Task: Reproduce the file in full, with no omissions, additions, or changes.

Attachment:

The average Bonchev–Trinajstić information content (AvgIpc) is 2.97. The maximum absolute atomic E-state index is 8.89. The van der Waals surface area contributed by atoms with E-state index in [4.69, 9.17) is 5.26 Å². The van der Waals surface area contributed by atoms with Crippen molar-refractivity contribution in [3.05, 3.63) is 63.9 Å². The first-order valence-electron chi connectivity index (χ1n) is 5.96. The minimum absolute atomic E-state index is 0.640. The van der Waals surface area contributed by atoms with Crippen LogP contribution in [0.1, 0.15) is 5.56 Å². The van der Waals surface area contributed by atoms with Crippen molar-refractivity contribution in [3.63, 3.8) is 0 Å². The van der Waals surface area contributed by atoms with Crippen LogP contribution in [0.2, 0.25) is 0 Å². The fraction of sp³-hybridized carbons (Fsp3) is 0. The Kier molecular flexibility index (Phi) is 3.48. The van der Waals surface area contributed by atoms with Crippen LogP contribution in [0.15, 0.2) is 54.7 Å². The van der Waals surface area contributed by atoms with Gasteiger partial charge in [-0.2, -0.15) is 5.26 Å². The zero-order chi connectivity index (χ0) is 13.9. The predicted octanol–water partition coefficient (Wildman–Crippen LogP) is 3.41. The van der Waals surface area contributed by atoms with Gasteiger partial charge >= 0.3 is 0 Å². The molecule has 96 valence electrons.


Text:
The average Bonchev–Trinajstić information content (AvgIpc) is 2.97. The maximum absolute atomic E-state index is 8.89. The van der Waals surface area contributed by atoms with E-state index in [4.69, 9.17) is 5.26 Å². The van der Waals surface area contributed by atoms with Crippen molar-refractivity contribution in [3.05, 3.63) is 63.9 Å². The first-order valence-electron chi connectivity index (χ1n) is 5.96. The minimum absolute atomic E-state index is 0.640. The van der Waals surface area contributed by atoms with Crippen LogP contribution in [0.1, 0.15) is 5.56 Å². The van der Waals surface area contributed by atoms with Crippen molar-refractivity contribution in [3.63, 3.8) is 0 Å². The van der Waals surface area contributed by atoms with Crippen LogP contribution in [0.2, 0.25) is 0 Å². The fraction of sp³-hybridized carbons (Fsp3) is 0. The Kier molecular flexibility index (Phi) is 3.48. The van der Waals surface area contributed by atoms with Crippen LogP contribution in [0.15, 0.2) is 54.7 Å². The van der Waals surface area contributed by atoms with Gasteiger partial charge in [-0.2, -0.15) is 5.26 Å². The zero-order chi connectivity index (χ0) is 13.9. The predicted octanol–water partition coefficient (Wildman–Crippen LogP) is 3.41. The van der Waals surface area contributed by atoms with Gasteiger partial charge >= 0.3 is 0 Å². The molecule has 96 valence electrons.